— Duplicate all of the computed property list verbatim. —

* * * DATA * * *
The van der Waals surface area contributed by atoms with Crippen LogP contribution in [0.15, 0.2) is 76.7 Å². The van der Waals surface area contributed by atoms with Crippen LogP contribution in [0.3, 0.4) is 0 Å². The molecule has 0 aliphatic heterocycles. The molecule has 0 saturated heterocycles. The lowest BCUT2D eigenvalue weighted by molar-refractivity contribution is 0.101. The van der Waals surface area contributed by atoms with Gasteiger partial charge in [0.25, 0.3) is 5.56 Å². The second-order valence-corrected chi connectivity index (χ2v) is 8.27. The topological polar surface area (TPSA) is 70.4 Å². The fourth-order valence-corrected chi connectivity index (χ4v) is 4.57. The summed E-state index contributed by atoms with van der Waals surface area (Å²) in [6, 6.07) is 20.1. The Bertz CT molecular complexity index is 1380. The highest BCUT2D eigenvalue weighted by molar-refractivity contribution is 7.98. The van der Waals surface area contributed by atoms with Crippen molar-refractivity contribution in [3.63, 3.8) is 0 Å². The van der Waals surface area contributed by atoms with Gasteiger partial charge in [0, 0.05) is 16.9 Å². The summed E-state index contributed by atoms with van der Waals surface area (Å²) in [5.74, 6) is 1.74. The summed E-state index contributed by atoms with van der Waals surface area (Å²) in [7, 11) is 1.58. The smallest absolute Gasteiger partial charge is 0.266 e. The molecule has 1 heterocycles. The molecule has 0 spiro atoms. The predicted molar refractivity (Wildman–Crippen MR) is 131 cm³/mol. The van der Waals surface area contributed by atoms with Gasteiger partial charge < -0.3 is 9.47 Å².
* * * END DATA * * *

The van der Waals surface area contributed by atoms with Crippen LogP contribution in [0.15, 0.2) is 76.7 Å². The van der Waals surface area contributed by atoms with Crippen LogP contribution in [0.3, 0.4) is 0 Å². The molecule has 0 aliphatic heterocycles. The molecule has 0 saturated heterocycles. The lowest BCUT2D eigenvalue weighted by molar-refractivity contribution is 0.101. The van der Waals surface area contributed by atoms with Gasteiger partial charge in [0.25, 0.3) is 5.56 Å². The second-order valence-corrected chi connectivity index (χ2v) is 8.27. The topological polar surface area (TPSA) is 70.4 Å². The fourth-order valence-corrected chi connectivity index (χ4v) is 4.57. The summed E-state index contributed by atoms with van der Waals surface area (Å²) in [6, 6.07) is 20.1. The Bertz CT molecular complexity index is 1380. The highest BCUT2D eigenvalue weighted by molar-refractivity contribution is 7.98. The van der Waals surface area contributed by atoms with Crippen molar-refractivity contribution in [3.63, 3.8) is 0 Å². The van der Waals surface area contributed by atoms with Gasteiger partial charge in [0, 0.05) is 16.9 Å². The summed E-state index contributed by atoms with van der Waals surface area (Å²) in [5.74, 6) is 1.74. The summed E-state index contributed by atoms with van der Waals surface area (Å²) in [7, 11) is 1.58. The smallest absolute Gasteiger partial charge is 0.266 e. The molecule has 1 heterocycles. The molecule has 0 spiro atoms. The predicted molar refractivity (Wildman–Crippen MR) is 131 cm³/mol. The van der Waals surface area contributed by atoms with Gasteiger partial charge < -0.3 is 9.47 Å².